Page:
When testing, I'd really like to make sure that datetime.datetime.now() returns a certain datetime instance. This is how I've implemented this in a test, using pytest's
def test_auth_token_create(monkeypatch): newnow = datetime.datetime.now() later = newnow + datetime.timedelta(seconds=10) class fake_dt(datetime.datetime): def __init__(self, year, month, day): super(fake_dt, self).__init__(year, month, day) @classmethod def now(cls): return newnow monkeypatch.setattr(datetime,"datetime", fake_dt) user = users.User.new("bob","password") token = users.AuthToken.new(user=user, expires=10) assert token.expires == later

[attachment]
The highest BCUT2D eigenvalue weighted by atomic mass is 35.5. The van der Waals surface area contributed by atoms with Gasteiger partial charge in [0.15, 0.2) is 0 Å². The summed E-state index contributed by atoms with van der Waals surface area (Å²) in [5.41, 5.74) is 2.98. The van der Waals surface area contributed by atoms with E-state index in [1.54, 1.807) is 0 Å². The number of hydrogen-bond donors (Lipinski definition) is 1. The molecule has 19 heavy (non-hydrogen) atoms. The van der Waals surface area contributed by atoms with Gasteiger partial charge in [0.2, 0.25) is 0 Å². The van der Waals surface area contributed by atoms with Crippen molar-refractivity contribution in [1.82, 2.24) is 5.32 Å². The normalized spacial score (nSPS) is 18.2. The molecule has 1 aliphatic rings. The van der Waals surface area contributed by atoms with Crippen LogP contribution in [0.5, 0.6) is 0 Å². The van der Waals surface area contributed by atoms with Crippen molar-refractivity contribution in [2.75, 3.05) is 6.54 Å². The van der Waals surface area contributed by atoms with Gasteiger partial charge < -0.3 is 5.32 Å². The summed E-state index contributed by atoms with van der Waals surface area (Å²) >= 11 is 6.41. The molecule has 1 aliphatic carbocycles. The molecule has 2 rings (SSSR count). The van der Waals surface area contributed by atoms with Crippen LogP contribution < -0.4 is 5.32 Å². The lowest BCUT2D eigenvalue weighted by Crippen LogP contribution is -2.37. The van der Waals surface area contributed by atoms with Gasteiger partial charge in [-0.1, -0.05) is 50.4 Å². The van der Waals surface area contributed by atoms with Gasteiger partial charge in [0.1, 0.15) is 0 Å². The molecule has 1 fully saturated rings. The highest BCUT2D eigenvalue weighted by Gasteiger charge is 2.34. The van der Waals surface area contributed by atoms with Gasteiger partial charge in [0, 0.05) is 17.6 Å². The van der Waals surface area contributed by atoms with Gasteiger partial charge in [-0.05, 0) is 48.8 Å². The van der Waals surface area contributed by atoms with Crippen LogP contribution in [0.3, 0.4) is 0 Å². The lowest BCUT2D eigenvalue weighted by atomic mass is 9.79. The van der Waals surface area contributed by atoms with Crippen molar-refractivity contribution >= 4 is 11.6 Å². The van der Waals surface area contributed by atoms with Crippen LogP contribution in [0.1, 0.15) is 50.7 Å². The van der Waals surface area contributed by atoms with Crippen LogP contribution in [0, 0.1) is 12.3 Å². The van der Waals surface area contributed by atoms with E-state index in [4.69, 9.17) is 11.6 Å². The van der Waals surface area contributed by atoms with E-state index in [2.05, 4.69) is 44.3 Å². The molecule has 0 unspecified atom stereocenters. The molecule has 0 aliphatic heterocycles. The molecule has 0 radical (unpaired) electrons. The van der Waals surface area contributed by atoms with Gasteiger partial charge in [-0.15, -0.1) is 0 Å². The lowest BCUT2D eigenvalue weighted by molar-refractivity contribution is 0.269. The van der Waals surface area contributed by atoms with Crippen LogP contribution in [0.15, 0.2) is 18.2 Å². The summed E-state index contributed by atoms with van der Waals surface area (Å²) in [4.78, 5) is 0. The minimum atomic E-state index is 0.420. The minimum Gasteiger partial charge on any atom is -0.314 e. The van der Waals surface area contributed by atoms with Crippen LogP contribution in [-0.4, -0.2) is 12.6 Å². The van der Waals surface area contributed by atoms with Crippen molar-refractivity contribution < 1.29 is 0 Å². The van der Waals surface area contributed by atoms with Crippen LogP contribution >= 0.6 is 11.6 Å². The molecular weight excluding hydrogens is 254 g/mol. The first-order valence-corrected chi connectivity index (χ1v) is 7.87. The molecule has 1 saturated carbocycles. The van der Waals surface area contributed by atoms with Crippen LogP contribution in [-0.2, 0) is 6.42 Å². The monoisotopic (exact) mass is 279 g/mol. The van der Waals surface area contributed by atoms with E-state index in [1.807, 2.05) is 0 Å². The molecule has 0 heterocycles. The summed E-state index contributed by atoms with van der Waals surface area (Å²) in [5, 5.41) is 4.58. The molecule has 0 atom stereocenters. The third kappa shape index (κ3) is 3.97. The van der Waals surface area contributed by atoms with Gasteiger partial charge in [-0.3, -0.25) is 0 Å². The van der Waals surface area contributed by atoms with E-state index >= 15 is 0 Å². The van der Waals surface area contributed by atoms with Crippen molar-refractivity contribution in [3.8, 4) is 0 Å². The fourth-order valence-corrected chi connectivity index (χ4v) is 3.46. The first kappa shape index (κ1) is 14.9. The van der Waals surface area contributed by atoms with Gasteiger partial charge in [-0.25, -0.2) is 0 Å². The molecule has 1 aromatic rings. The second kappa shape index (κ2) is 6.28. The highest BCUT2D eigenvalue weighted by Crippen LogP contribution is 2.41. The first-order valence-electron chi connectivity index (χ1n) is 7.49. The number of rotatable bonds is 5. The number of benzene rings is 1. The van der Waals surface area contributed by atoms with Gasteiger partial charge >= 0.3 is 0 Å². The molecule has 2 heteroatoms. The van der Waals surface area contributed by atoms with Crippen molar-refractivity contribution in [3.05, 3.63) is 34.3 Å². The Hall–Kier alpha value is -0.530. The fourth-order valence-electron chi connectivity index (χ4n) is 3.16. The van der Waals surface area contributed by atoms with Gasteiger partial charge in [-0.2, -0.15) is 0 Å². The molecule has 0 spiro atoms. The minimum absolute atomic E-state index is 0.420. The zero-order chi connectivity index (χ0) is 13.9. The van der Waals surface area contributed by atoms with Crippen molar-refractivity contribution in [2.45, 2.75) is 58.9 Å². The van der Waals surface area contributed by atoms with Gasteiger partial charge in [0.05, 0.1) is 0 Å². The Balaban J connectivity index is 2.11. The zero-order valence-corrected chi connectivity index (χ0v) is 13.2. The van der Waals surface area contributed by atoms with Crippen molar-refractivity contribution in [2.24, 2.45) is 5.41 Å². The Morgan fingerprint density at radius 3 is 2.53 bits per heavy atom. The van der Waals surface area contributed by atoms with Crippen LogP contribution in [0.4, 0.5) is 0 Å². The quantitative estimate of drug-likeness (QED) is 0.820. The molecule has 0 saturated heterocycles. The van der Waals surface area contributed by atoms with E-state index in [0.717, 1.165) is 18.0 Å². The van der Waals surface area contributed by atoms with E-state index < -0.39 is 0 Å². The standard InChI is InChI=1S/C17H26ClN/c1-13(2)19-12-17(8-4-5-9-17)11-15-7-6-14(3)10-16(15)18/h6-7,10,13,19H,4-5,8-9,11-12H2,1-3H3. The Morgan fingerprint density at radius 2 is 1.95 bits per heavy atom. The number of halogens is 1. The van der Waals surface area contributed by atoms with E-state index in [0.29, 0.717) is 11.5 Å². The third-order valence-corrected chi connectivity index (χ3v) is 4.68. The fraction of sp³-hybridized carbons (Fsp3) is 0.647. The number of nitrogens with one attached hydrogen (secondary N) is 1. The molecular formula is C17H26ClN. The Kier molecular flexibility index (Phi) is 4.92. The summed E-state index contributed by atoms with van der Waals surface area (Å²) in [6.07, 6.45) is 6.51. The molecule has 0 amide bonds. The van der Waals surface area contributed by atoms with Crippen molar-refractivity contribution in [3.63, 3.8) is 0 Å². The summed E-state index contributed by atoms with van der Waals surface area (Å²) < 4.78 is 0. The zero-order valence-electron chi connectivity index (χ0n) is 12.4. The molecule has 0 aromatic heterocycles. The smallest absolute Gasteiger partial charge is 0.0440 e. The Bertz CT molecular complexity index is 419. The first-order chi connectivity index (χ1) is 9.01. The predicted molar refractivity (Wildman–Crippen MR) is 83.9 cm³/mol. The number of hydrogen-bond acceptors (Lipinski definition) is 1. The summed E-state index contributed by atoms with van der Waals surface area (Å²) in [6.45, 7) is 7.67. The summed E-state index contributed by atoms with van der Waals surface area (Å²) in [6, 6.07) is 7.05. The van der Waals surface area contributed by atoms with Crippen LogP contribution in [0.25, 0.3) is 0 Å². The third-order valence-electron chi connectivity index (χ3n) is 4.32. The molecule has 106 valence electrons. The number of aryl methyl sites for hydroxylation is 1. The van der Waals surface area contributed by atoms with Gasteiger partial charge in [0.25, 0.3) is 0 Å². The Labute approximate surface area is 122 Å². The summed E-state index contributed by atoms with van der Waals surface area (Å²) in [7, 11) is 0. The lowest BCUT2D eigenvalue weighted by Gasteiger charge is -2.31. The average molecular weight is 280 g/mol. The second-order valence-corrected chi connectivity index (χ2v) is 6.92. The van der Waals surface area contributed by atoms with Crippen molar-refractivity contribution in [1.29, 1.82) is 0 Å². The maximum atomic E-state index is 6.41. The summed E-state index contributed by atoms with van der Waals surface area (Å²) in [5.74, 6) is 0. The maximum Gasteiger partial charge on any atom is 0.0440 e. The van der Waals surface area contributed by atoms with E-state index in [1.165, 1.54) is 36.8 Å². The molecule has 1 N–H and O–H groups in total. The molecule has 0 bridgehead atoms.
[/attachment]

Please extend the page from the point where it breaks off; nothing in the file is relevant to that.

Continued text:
But when I run my test, I get the following error:
BadValueError: Expected datetime, got datetime.datetime(2013, 6, 12, 15, 31, 6, 11693)
This error is raised in the validation method of a DateTimeProperty called 'expires'.
AuthToken class, there's a classmethod called
new, which constructs an instance in the following way:
expires = datetime.datetime.now() + datetime.timedelta(seconds=expires) instance = cls(token=token, user=user, expires=expires)
In here, the only variable that matters is
expires which is initially an integer number of seconds, which is then converted to a datetime by adding a timedelta to the datetime.datetime.now value returned by my monkeypatch.